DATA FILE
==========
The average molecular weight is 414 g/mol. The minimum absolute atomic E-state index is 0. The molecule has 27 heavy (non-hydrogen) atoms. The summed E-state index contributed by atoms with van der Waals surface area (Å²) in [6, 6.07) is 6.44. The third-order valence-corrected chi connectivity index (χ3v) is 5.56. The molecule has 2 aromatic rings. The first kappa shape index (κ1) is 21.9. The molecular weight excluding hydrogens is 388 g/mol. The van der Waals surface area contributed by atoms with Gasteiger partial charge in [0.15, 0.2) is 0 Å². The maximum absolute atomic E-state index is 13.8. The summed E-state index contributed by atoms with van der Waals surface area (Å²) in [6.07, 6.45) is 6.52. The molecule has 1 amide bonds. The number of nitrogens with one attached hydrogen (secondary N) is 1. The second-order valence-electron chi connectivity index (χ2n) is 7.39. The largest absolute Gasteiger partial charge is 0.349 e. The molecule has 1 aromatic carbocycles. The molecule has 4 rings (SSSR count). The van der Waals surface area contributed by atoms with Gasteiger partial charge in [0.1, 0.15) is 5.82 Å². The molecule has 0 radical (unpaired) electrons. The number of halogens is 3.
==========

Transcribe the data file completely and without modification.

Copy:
The average molecular weight is 414 g/mol. The minimum absolute atomic E-state index is 0. The molecule has 27 heavy (non-hydrogen) atoms. The summed E-state index contributed by atoms with van der Waals surface area (Å²) in [6, 6.07) is 6.44. The third-order valence-corrected chi connectivity index (χ3v) is 5.56. The molecule has 2 aromatic rings. The first kappa shape index (κ1) is 21.9. The molecular weight excluding hydrogens is 388 g/mol. The van der Waals surface area contributed by atoms with Gasteiger partial charge in [0.15, 0.2) is 0 Å². The maximum absolute atomic E-state index is 13.8. The summed E-state index contributed by atoms with van der Waals surface area (Å²) in [6.07, 6.45) is 6.52. The molecule has 1 amide bonds. The number of nitrogens with one attached hydrogen (secondary N) is 1. The second-order valence-electron chi connectivity index (χ2n) is 7.39. The largest absolute Gasteiger partial charge is 0.349 e. The molecule has 1 aromatic carbocycles. The molecule has 4 rings (SSSR count). The van der Waals surface area contributed by atoms with Gasteiger partial charge in [0.1, 0.15) is 5.82 Å². The molecule has 0 radical (unpaired) electrons. The number of halogens is 3.